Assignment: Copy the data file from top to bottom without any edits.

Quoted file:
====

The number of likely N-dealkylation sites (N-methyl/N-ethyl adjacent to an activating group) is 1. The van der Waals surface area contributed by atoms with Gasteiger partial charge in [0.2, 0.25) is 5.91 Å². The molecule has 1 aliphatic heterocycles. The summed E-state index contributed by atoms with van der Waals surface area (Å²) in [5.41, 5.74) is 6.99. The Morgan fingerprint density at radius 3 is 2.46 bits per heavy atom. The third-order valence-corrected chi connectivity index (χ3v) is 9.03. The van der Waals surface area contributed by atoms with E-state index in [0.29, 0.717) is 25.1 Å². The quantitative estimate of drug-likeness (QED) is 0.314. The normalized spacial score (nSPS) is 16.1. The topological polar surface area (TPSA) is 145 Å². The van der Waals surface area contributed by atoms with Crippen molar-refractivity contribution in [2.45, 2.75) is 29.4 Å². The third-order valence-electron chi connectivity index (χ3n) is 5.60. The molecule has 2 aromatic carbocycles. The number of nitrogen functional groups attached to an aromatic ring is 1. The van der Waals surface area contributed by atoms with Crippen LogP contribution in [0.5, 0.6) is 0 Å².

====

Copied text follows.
The number of likely N-dealkylation sites (N-methyl/N-ethyl adjacent to an activating group) is 1. The van der Waals surface area contributed by atoms with Gasteiger partial charge in [0.2, 0.25) is 5.91 Å². The molecule has 1 aliphatic heterocycles. The summed E-state index contributed by atoms with van der Waals surface area (Å²) in [5.41, 5.74) is 6.99. The Morgan fingerprint density at radius 3 is 2.46 bits per heavy atom. The third-order valence-corrected chi connectivity index (χ3v) is 9.03. The van der Waals surface area contributed by atoms with E-state index in [0.29, 0.717) is 25.1 Å². The quantitative estimate of drug-likeness (QED) is 0.314. The normalized spacial score (nSPS) is 16.1. The topological polar surface area (TPSA) is 145 Å². The van der Waals surface area contributed by atoms with Crippen molar-refractivity contribution in [2.45, 2.75) is 29.4 Å². The third-order valence-electron chi connectivity index (χ3n) is 5.60. The molecule has 2 aromatic carbocycles. The number of nitrogen functional groups attached to an aromatic ring is 1. The van der Waals surface area contributed by atoms with Crippen LogP contribution in [0.5, 0.6) is 0 Å².